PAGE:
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The official rikishi talk Japanese clich

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1. 頑張ります。

"Gambari Masu" (Will do the best).

Uttered whenever rikishis want to finish an interview or get out of there quickly like needing to go to a bathroom. A mandatory phrase prior to any hon-basho or during a basho and your losses are mounting. Generally heard more than a dozen times in a day during a basho.

2. いい相撲をとる。 

"Ii Sumo wo toru" (Having a good sumo). (Ii - good).

Whenever a rikshi is asked about his aspiration and can't really think of what to say, this is a good standby. Normally meant for not doing any pulling (especially for a certain Ozeki or two) or doing a cheap henka to win (Asanowaka excepted).

Another variation of this is "自分の相撲をとる" (going with MY sumo). But the problem with this is that the opponent usually won't let them.

3. 次につながる。

"Tsugi ni tsunagaru" (Lead to the next). (Tsugi - Next, tsunagaru - connect).

Meaning no hope whatsoever for this basho but there is somehow a slim chance left for promotion the next basho (search Kaiou and Wakanosato on this Forum).

4. 立ち合いです。

"Tachiai desu" (It's tachiai).

A good set answer when they are asked about the point of winning the next day's bout or against certain opponent. Nothing to worry about nor any strategy required if they have a good tachiai. Then their body simply moves with a natural flow!

5. 仕方がない。

"Shikataga nai" (Can't or couldn't be helped).

Often said after losing miserably and being totally overwhelmed. Also meaning, "there is nothing I can do about it now so stop asking me such a silly question".

6. 一日一番 or 一番一番。 

"Ichinichi Ichiban" (One bout at a time, One day at a time). (Ichi nichi - one day).

(Ichiban Ichiban - one bout at a time).

Usually said at a later stage of basho, when a rikishi is in the Yusho race or close to getting kachikoshi or double digit wins or being considered for a Sansho award or even for a promotion. Just telling themselves don't get too greedy and think about bouts way ahead - just think about the next day's.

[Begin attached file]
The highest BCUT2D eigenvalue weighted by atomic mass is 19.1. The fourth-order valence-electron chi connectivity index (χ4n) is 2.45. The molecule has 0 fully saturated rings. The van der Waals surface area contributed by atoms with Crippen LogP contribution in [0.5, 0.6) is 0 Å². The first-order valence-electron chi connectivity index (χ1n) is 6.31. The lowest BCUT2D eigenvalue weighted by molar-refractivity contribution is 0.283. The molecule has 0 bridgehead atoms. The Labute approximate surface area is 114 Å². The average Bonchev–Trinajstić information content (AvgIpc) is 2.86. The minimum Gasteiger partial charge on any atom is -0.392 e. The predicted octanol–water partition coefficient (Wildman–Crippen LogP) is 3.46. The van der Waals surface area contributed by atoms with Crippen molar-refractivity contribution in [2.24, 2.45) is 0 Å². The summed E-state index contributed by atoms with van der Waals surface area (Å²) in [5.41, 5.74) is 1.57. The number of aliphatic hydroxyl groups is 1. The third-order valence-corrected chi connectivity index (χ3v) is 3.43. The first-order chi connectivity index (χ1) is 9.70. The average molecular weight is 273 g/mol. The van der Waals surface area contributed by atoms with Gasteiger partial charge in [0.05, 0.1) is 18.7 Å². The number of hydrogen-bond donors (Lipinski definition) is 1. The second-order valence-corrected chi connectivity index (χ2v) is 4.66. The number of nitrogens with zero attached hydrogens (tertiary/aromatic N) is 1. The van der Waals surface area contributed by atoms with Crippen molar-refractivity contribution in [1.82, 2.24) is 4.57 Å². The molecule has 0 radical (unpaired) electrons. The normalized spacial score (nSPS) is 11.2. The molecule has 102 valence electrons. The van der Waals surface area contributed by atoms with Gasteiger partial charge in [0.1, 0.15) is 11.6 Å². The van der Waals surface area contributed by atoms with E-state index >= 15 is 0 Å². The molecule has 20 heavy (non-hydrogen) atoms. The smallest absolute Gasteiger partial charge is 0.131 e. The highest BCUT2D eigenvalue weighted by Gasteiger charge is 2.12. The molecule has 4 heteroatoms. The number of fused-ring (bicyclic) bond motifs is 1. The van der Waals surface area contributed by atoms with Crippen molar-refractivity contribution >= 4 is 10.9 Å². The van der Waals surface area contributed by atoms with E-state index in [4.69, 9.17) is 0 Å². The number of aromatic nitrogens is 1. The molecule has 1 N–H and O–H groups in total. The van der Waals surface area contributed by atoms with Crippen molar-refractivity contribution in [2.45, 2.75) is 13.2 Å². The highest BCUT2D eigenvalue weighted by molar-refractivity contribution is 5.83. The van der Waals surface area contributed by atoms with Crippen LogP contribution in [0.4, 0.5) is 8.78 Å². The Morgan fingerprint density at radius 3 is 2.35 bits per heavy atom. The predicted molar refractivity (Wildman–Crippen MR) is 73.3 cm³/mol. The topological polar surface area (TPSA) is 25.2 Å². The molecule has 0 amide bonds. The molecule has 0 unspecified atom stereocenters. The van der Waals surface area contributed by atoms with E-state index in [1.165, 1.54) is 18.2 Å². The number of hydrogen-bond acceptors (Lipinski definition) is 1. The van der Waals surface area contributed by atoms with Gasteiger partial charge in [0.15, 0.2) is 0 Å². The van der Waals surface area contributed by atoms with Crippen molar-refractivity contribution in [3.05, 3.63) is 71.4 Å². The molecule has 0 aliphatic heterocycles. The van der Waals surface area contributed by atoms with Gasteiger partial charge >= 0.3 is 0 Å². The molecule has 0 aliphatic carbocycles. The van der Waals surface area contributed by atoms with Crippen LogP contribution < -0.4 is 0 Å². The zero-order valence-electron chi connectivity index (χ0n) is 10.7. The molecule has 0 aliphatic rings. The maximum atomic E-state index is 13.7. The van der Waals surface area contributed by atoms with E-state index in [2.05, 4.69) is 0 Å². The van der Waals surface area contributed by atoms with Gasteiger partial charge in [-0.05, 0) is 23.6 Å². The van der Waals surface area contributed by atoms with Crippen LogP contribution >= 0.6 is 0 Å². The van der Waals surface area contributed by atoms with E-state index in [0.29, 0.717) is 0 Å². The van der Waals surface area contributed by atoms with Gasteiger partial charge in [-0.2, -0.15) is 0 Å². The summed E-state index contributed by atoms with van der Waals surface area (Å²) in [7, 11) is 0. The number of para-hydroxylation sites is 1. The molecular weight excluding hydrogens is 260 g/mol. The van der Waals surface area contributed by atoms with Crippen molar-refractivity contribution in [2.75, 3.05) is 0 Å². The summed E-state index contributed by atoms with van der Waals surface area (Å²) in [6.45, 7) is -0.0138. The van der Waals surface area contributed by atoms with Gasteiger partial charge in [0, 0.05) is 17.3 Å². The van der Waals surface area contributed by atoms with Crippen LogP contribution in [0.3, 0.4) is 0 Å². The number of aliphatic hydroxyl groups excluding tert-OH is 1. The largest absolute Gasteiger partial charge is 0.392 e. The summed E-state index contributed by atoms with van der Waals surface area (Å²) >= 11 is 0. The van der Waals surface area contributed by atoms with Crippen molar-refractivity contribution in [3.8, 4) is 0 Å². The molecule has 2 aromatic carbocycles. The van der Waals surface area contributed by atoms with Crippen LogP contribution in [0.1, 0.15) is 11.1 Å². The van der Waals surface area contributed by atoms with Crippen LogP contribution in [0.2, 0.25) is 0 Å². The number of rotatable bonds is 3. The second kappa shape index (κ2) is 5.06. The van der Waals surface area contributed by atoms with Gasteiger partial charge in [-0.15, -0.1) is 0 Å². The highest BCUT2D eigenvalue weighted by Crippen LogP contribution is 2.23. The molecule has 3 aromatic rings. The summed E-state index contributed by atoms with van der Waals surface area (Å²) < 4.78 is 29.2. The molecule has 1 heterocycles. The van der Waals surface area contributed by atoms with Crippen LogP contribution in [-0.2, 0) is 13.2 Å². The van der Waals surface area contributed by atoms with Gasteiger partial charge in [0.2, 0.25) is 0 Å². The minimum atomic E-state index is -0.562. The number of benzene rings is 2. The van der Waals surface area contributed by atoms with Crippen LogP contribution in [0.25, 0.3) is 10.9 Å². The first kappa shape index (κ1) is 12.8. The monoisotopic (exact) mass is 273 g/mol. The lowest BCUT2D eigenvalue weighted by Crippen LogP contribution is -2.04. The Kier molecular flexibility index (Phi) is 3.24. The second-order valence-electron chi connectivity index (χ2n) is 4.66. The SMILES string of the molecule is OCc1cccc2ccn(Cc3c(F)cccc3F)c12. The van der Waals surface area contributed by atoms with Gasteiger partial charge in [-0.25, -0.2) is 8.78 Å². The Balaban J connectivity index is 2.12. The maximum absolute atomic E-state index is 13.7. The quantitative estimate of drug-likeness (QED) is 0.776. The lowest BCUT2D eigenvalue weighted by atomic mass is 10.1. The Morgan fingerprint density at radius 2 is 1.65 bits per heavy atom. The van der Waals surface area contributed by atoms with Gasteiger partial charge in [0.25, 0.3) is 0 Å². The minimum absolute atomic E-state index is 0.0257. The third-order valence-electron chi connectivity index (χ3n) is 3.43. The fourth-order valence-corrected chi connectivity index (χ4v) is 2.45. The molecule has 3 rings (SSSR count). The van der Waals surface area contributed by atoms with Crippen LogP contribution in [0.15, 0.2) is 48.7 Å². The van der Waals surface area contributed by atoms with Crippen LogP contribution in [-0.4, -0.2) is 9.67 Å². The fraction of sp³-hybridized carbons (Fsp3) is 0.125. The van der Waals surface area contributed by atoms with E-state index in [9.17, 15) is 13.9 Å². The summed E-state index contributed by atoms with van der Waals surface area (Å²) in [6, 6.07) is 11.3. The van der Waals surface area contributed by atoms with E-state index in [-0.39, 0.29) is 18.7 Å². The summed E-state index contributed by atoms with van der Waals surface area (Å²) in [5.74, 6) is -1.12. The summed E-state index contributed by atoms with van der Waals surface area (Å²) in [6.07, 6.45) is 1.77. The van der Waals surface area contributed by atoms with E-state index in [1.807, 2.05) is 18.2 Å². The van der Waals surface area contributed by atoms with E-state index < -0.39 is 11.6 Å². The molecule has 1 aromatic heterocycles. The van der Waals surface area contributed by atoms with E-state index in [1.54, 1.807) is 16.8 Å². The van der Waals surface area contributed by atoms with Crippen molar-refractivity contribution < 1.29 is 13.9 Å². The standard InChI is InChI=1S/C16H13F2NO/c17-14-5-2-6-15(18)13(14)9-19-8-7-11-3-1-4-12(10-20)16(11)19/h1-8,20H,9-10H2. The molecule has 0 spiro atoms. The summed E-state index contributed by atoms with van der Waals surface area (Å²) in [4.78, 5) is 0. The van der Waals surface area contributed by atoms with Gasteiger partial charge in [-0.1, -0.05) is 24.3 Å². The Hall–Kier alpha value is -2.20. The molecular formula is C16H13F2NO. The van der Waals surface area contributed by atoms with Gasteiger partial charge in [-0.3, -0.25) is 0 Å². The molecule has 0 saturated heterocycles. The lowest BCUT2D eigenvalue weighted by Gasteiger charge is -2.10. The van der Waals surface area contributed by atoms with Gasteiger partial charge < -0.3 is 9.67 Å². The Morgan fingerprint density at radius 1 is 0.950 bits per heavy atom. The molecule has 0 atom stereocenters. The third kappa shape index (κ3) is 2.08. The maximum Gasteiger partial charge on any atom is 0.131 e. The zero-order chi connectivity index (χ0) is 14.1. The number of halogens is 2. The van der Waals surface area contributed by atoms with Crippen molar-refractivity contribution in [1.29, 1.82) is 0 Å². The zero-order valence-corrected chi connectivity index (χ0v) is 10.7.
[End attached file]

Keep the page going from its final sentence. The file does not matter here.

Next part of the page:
7. 白星を重ねる。

"Shiroboshi wo kasaneru" (Getting more wins).

This is often said by a rikishi already got kachikoshi and aiming for double digit wins. So instead of saying, "I am going for 10 or 11 or 12 wins now", they will try to be a bit humble and say, "it's important to trying to get as many wins." This phrase may be used when a rikishi is not in a good condition and not winning many bouts. So for them the best medicine is "Shiroboshi wo kasaneru". (Shiroboshi in sumo is a win as it is displayed on Hoshitori table, literally meaning a white star, 'kasaneru" - putting one on top of another).

8. 体が動く。

"Karada ga Ugoku" (I am moving well). ("karada" - body, "ugoku" - move).

An oft-heard comment made by a rikishi after he wins a bout or when asked about his success at the basho. Or even when losing, they want to say they are healthy so they can't figure out why they are losing despite "karada ga ugoiteru".

9. そうですね。

"Soudesune" (That's right).

Said as often as possible whenever they are asked any question but can't (or don't want) to think anything useful or not useful to say. A definite conversation stopper and usually the interviewer gives up after half a dozen of this response.